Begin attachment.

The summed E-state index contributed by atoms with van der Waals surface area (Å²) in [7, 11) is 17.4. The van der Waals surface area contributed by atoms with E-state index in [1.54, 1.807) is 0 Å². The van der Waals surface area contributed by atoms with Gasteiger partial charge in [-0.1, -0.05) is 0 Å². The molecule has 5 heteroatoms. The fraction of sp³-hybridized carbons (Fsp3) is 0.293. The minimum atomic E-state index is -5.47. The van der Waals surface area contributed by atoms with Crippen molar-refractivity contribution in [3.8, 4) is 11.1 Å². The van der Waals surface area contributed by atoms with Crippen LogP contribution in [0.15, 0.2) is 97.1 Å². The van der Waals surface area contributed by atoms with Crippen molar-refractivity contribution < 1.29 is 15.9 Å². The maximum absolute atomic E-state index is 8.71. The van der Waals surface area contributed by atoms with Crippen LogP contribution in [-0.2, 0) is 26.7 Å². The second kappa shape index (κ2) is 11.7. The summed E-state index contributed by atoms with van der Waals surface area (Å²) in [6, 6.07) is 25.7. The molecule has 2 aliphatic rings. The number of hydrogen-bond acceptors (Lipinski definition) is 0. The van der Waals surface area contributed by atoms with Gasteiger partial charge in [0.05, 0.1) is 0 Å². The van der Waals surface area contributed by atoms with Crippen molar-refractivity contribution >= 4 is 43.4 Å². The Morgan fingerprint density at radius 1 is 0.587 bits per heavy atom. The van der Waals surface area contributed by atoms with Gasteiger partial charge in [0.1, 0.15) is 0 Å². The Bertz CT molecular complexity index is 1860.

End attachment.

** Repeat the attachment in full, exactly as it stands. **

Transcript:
The summed E-state index contributed by atoms with van der Waals surface area (Å²) in [7, 11) is 17.4. The van der Waals surface area contributed by atoms with E-state index in [1.54, 1.807) is 0 Å². The van der Waals surface area contributed by atoms with Gasteiger partial charge in [-0.1, -0.05) is 0 Å². The molecule has 5 heteroatoms. The fraction of sp³-hybridized carbons (Fsp3) is 0.293. The minimum atomic E-state index is -5.47. The van der Waals surface area contributed by atoms with Crippen molar-refractivity contribution in [3.8, 4) is 11.1 Å². The van der Waals surface area contributed by atoms with Crippen LogP contribution in [0.15, 0.2) is 97.1 Å². The van der Waals surface area contributed by atoms with Crippen molar-refractivity contribution < 1.29 is 15.9 Å². The maximum absolute atomic E-state index is 8.71. The van der Waals surface area contributed by atoms with Crippen LogP contribution in [-0.2, 0) is 26.7 Å². The second kappa shape index (κ2) is 11.7. The summed E-state index contributed by atoms with van der Waals surface area (Å²) in [6, 6.07) is 25.7. The molecule has 2 aliphatic rings. The number of hydrogen-bond acceptors (Lipinski definition) is 0. The van der Waals surface area contributed by atoms with Gasteiger partial charge in [0.05, 0.1) is 0 Å². The van der Waals surface area contributed by atoms with Crippen molar-refractivity contribution >= 4 is 43.4 Å². The Morgan fingerprint density at radius 1 is 0.587 bits per heavy atom. The van der Waals surface area contributed by atoms with Gasteiger partial charge in [0.1, 0.15) is 0 Å². The Bertz CT molecular complexity index is 1860.